Islandbridge’s Gerard Tannam features in Business & Finance article.
Waterford Wedgewood’s failure to move into the production and design of cheaper, contemporary products appears to be one of its major downfalls writes Ciaran Brennan.
One of the serious issues facing Waterford Wedgwood is image and branding, according to market watchers. The company is facing strong competition from more modern and cheaper brands, and questions are being asked about the company’s ability to adapt to a changing consumer demands.
“They’re running into the same difficulties that brands like Bewley’s have been guilty of, which is, I think, that they have been living off people’s memories of the brand,” said Gerard Tannam, managing director of Islandbridge, a company specialising in brand development, planning and communications.
The use to which we put glass has changed very dramatically. There was a time when someone was retiring or getting married, and they received gifts, which would be put into a cabinet somewhere for display. I think that sort of static display is gone. I’m not too sure that Waterford has successfully looked at the whole proposition of what exactly glass means. Not in the same way as some other consumer brands have looked at the meaning of, for example, coffee and have taken coffee and looked at what it used to mean and now means in a contemporary society.”
Industry analysts agree, and feel that Waterford Wedgewood has already been left behind by the changing market and that it is struggling to catch up.
“The last time they did well was back in the Millennium 2000,” said Standard & Poor’s Sunita Kara. “their style of products really suits that kind of occasion, the one-off occasion where people want to buy memorabilia for a particular year or a gift for a wedding. The basic demand for a well-performing business would be something that appeals to a broad range of consumers. At the moment, what you have is a very classic, heavy-cut kind of crystal which doesn’t really appeal to a younger market or a more contemporary market.”
In the past few years, the company has been making efforts to address this problem by embracing more contemporary designs to meet lifestyle changes, putting greater emphasis on new designs and entering into new arrangements with designers such as John Rocha on the crystal side and Vera Wang on the ceramics side. While these lines have been successful and there are huge benefits in attaching your brand to somebody who has currency, particularly celebrity currency, there is also a danger that the brand gets lost in the mix.
“You have to be very careful that you’re also communicating why you are an essential part of the proposition,” said Tannam. “The John Rocha collaboration has been successful on its own basis but I think in a sense it was perceived in the market more as a John Rocha thing than as a Waterford thing. I don’t think people were looking to own a piece of Waterford crystal line, they were looking for a piece of the John Rocha magic.”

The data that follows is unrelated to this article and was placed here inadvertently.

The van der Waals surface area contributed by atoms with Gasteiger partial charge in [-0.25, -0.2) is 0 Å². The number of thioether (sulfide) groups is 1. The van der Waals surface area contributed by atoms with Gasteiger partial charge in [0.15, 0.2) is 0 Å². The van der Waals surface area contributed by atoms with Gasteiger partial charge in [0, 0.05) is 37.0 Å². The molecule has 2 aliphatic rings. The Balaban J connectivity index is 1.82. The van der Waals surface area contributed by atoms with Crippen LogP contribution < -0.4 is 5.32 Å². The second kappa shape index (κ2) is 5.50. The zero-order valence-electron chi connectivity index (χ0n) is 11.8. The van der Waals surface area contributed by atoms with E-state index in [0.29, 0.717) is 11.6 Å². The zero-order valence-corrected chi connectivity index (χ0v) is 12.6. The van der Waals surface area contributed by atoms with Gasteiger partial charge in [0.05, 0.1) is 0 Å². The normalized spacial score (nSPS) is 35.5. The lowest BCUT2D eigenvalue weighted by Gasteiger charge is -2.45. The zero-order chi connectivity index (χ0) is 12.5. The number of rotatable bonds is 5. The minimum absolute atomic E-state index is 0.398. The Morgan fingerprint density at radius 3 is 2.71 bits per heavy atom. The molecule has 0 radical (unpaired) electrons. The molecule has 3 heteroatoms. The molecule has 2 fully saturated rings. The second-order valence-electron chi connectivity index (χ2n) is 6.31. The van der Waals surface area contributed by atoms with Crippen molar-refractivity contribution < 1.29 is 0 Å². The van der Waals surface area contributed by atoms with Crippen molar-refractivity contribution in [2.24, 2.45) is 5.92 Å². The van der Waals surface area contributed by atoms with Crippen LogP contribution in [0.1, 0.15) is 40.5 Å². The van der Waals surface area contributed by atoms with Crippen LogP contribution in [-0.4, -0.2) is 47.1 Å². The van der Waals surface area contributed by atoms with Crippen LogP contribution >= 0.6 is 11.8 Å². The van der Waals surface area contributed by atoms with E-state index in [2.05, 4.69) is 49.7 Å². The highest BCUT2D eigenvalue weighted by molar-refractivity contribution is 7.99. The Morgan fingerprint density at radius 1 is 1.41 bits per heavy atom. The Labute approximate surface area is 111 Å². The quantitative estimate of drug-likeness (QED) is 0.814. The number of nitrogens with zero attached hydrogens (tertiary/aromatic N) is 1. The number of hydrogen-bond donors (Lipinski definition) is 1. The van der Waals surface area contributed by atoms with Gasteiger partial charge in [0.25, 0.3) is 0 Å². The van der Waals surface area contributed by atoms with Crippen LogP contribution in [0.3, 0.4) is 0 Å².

One of the problems behind this may be the lack of investment in marketing the new product ranges – which can turn into a vicious circle of continuous underfunding of new products.
“They’ve got designer alliances with Jasper Conran, Vera Wang and John Rocha which aren’t doing too badly,” said Kara. “This is a side of the business that is actually performing better than the traditional, classic and niche style of products. However, when a company comes to promoting those kinds of designer lines, they also need to put the right marketing behind it. Unfortunately for a company, which isn’t doing very well, you don’t really have the high level funds. They have some funds which they can use towards promoting those particular alliances, but they are pretty much in a straitjacket at the moment. They have some short-term commitments due to bondholders and banks. I don’t think they have very much of an open field when it comes to spending what they could spend.”
However, there is also a perception that the new contemporary designs are still too expensive and upmarket. While there seems to be a genuine fear among Waterford’s management of diluting the brand by going too downmarket, market watchers say the company will have to look at producing cheaper, but still classy, products that people will use rather than display. This issue is becoming even more acute, especially as it is facing competition from lower-cost operators manufacturing stylish and contemporary products that suit both the tastes and pockets of mass consumer market.
Another problem is the huge inventory of existing stock that the company has to offload before it can move into manufacturing new lines. This has resulted in a glut of older products on the market at a time when it is trying to market a new image.
“Until recently, even though they have been redesigning some of their classic styles, they haven’t been looking at the existing inventory and thereby had built a large number of stock-keeping units (SKUs) of these older, sometimes obsolete products, “ said one analyst.
“They are now in the process of realigning the inventory and, in order to do that, they need to sell-off these SKUs. So what we are seeing is these SKUs actually coming on the market now.”